SAN DIEGO (AP) – The menu in one of the USS Midway’s galleys still offers macaroni and cheese, biscuits and gravy and apple cobbler in bright orange letters. It’s a menu left from the Desert Storm era, when the aircraft carrier was decommissioned.

The ship debuted Monday as the San Diego Aircraft Carrier Museum, the fifth such museum in the nation. The first major attraction to open in San Diego in decades, it’s expected to draw about 400,000 visitors annually.

“Many of the exhibits focus around the theme of Midway being a ‘City at Sea,”‘ said museum spokesman Scott McGaugh. “With a crew of 4,500, anything you find in a small town was aboard the Midway: surgeons, dentists, radio station, TV station, a jail, judge, law enforcement, daily newspaper, and a waterworks that produced a quarter of a million gallons of fresh water every day.”

Getting the Midway cleaned and readied for its debut as a museum cost $8 million. It took 12 years of planning and a small army of volunteers and workmen to get the carrier out of mothballs in Washington state.

The Midway, launched in 1945, was showing signs of neglect after tours of duty in Vietnam and in Desert Storm.

“It needed a paint job in the worst way. It had bird droppings on the flight deck and patches of moss growing on the front of the flight deck,” said Alan Uke, whose vision it was to bring the ship to San Diego.

Crews have been working seven days a week since the carrier was towed to its new home at Navy Pier in January. Additional access routes were added to the carrier’s labyrinth of ladders and more than a decade’s worth of dust and grime was scrubbed away.

Eight aircraft that flew off aircraft carriers, including an F-14 Tomcat and an F4 Phantom, were brought on board.

Visitors will be able to walk on the four-acre flight deck, sit in the captain’s chair in the bridge, peer into the surprisingly spartan captain’s at-sea cabin and imagine themselves sleeping in one of the ship’s cramped berths. Also open are one of the ship’s galleys, a machine shop, and an on-board post office.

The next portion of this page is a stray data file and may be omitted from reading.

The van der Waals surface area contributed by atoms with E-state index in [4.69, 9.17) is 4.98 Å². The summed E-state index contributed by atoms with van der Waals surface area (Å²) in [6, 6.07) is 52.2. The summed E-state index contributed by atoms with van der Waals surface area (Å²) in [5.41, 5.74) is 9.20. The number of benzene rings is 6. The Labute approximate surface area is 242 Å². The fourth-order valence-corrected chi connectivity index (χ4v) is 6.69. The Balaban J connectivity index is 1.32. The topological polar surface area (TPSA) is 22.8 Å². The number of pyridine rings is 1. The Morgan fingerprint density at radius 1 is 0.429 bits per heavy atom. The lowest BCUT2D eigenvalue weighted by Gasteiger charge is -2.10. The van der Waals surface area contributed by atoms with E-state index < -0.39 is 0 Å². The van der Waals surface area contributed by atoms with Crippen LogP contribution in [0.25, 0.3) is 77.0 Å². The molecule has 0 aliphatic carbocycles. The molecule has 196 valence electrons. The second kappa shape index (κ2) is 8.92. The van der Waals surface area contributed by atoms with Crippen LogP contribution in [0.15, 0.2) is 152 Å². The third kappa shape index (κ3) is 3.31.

“Most people have never been on a warship. It is totally different from a commercial vessel. It is totally utilitarian and a really difficult environment,” Uke said.

San Diego is the home port of the carriers USS Nimitz and USS John C. Stennis, but the public has not had access to active duty ships.

A recorded audio guide, included with admission, tells visitors about 30 different spots on the ship and has interviews with sailors who lived and worked aboard the ship. At certain stations volunteers, many of whom served on the ship, will be available to answer questions and tell their own stories.

Organizers hope to open more of the ship’s 2,000 compartments to the public, including the jail and hospital. Eventually, they hope to bring 15 to 20 additional aircraft aboard and to exhibits Midway artifacts like the ship’s newspaper, log books and manuals. In the fall, a sleep-aboard program will be started for children.

Even before the opening, the ship has proved popular. Since January, 350 event planners have inquired about renting the carrier, which will be available for private functions. That doesn’t surprise Reint Reinders, head of the San Diego Convention and Visitors Bureau.

“The hangar bay – the big bay when you walk into the ship, where aircraft would be stored – it’s the biggest ballroom we have in San Diego,” he said.

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